Pakistani journalists from private news channels Geo News and ARY TV protest against being shut down by Dubai authorities under pressure from General Musharaff
Daily Mail | Nov 19, 2007
Pakistan has dismissed a call by a top American diplomat for an end to emergency rule and freeing of thousands of political opponents.
Foreign Ministry spokesman Mohammed Sadiq told reporters: “This is nothing new,” after Deputy Secretary of State John Negroponte issued a blunt warning that Musharraf must end emergency rule as soon as possible.
He said: “The US has been saying this for many days. He has said that same thing. He has reiterated it.”
Musharraf has insisted he will only lift emergency rule if the security situation improves, and has suggested that such a move is unlikely before parliamentary elections scheduled to be held by January 9th.
The opposition says a free and fair vote could never be held while thousands of opponents are behind bars and political parties are denied the right to assemble.
In London, protests were held over the weekend, with Jemima Khan, the ex-wife of Pakistani opposition politician Imran Khan, joining in with her son.
Mr Khan, the leader of a small but very vocal opposition group, was arrested by Pakistani police earlier this week after appearing at a student protest against the imposition of emergency rule by the country’s leader General Pervez Musharraf.
Millionaire socialite Jemima has spoken of her fears for her ex-husband and difficulty in telling her sons about their father’s situation.
But despite Musharraf’s intransigence, Negroponte told a final news conference in Pakistan he hoped that the president was listening.
He said: “I urged the government to stop such actions, lift the state of emergency and release all political detainees,” Negroponte told reporters at the US Embassy.
“Emergency rule is not compatible with free, fair and credible elections.”
Musharraf has not commented publicly since Negroponte’s statement, but Sadiq insisted the government was taking all necessary steps to hold fair elections.
An official in the president’s office said on Saturday that Musharraf told Negroponte the emergency was needed to hold a successful vote.
Sadiq added that any decision to lift the emergency would “be taken according to the ground situation.”
Despite Musharraf’s apparent intransigence, Negroponte would not characterize his trip as a failure. “In diplomacy, as you know, we don’t get instant replies when we have these kinds of dialogue,” he said.
“I’m sure the president is seriously considering the exchange we had.”
With neither side blinking, it was not entirely clear what measures Washington could take next to pressure its ally.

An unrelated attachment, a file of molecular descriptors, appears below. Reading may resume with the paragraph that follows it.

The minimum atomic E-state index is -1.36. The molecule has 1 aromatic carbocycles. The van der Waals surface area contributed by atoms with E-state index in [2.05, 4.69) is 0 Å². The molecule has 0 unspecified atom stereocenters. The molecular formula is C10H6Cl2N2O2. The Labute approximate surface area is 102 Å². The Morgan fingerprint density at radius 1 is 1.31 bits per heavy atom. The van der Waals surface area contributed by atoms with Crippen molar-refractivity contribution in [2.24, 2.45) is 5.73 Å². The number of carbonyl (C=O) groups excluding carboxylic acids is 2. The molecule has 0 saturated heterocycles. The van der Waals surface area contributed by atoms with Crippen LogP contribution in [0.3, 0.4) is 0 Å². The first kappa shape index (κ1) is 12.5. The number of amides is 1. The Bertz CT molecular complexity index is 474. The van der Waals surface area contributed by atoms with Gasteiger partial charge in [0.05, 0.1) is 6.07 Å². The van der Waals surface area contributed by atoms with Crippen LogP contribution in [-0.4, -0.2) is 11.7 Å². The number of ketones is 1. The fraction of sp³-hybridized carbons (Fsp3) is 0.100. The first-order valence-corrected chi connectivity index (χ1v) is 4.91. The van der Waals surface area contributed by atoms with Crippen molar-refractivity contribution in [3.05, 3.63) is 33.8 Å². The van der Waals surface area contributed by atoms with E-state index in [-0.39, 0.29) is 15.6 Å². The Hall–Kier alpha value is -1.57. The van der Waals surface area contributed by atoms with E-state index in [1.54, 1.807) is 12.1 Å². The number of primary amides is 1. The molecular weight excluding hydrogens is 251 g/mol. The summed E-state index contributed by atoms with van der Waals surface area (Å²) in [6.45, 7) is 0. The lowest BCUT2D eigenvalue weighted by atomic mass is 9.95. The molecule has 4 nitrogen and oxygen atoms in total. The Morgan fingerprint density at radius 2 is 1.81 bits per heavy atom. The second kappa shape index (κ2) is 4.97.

Senior Bush administration officials have said publicly that they have no plans to cut off the billions of dollars in military aid that Pakistan receives each year to fight al-Qaida and other Islamic militants.
Negroponte met for more than two hours on Saturday with Musharraf and Pakistan’s deputy army commander, General Ashfaq Kayani, as well as other leaders.
He also spoke by phone with former Prime Minister Benazir Bhutto, who returned to Pakistan last month hoping to work out a power-sharing deal with Musharraf but has ended up becoming one of the leading voices calling for his resignation.
On Sunday, Negroponte urged the two to restart talks and ease “the atmosphere of brinkmanship and political confrontation.”
“If steps were taken by both sides to move back toward the kind of reconciliation discussions they were having recently, we think that would be very positive and could help improve the political environment,” he said.
Musharraf has said he will step down as army chief by the end of the month, but has insisted that he will serve out a five-year term as civilian president. He won the extra term in an October vote in parliament.
The Supreme Court was set to rule on whether the vote was constitutional when Musharraf declared the emergency on November 3, effectively purging the court.
In addition, some 2,500 opponents have been jailed and independent TV stations taken off the air.
Musharraf has defended the moves, saying they are necessary as his forces struggle to combat an increasingly virulent Islamic insurgency.
But opponents note that the vast majority of those targeted in the crackdown have been pro-Western moderates, human rights activists, lawyers and journalists.
Though measured in his comments, Negroponte expressed some impatience with Musharraf, saying he hoped to see more steps toward democracy soon.
“There remain some other issues that are yet to be considered, or yet to be undertaken,” he said.